People love their pets, and with some regularity, clients express a desire to leave money to special trusts for the care of their pets.  Leona Helmsley made this type of planning famous by providing in her estate plan for a $12 million trust for the benefit of her Maltese, Trouble.  These types of gifts or bequests are specifically permitted in New Jersey and New York, but must follow certain rules.

In New Jersey, N.J.S.A 3B:11-38 validates trusts for domesticated animals.  This statute provides that the term of the pet trust can be for the life of the animal covered under the trust or the end of 21 years, whichever occurs earlier.  It will be important to appoint a trustee as well as a successor trustee to follow the terms outlined in the trust, including caring for the pet.  The trust also should provide for the disposition of any balance remaining in the trust at the trust’s termination.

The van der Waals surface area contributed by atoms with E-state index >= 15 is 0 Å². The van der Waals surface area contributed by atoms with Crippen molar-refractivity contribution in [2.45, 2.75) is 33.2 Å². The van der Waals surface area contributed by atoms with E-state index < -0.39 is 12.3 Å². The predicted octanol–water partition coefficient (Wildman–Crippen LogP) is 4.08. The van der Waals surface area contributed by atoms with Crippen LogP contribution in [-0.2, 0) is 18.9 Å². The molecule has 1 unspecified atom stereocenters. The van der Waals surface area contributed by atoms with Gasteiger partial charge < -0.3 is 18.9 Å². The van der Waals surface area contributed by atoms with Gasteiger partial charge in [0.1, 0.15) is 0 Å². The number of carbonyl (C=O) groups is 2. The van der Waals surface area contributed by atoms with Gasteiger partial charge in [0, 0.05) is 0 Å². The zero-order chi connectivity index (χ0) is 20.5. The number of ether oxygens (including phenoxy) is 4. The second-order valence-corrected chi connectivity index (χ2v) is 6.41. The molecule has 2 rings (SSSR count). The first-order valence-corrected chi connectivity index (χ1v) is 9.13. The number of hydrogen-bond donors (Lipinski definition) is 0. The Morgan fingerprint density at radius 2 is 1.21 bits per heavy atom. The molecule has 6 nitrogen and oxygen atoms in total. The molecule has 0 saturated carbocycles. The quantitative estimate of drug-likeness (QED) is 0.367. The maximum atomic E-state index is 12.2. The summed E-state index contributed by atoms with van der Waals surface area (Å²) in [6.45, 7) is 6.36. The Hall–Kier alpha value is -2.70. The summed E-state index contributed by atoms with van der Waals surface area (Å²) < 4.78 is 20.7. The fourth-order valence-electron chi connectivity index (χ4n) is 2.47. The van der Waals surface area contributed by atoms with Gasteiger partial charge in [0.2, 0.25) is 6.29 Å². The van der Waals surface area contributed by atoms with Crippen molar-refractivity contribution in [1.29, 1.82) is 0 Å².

Under the pet trust statute, New Jersey courts are able to reduce the amount allocated to the trust if it is determined that the amount substantially exceeds the amount required for the intended use of the trust.

In New York, E.P.T.L 7-8.1 validates pet trusts.  For the most part, the New York statute mirrors the New Jersey statute, except that a New York pet trust can last longer than 21 years if the animal survives longer than 21 years.  Note that the pet trust created by Leona Helmsley for Trouble was reduced under the New York statute as being too excessive.

Typically, pet trusts are created under the pet owner’s Will, but they also can be created during life.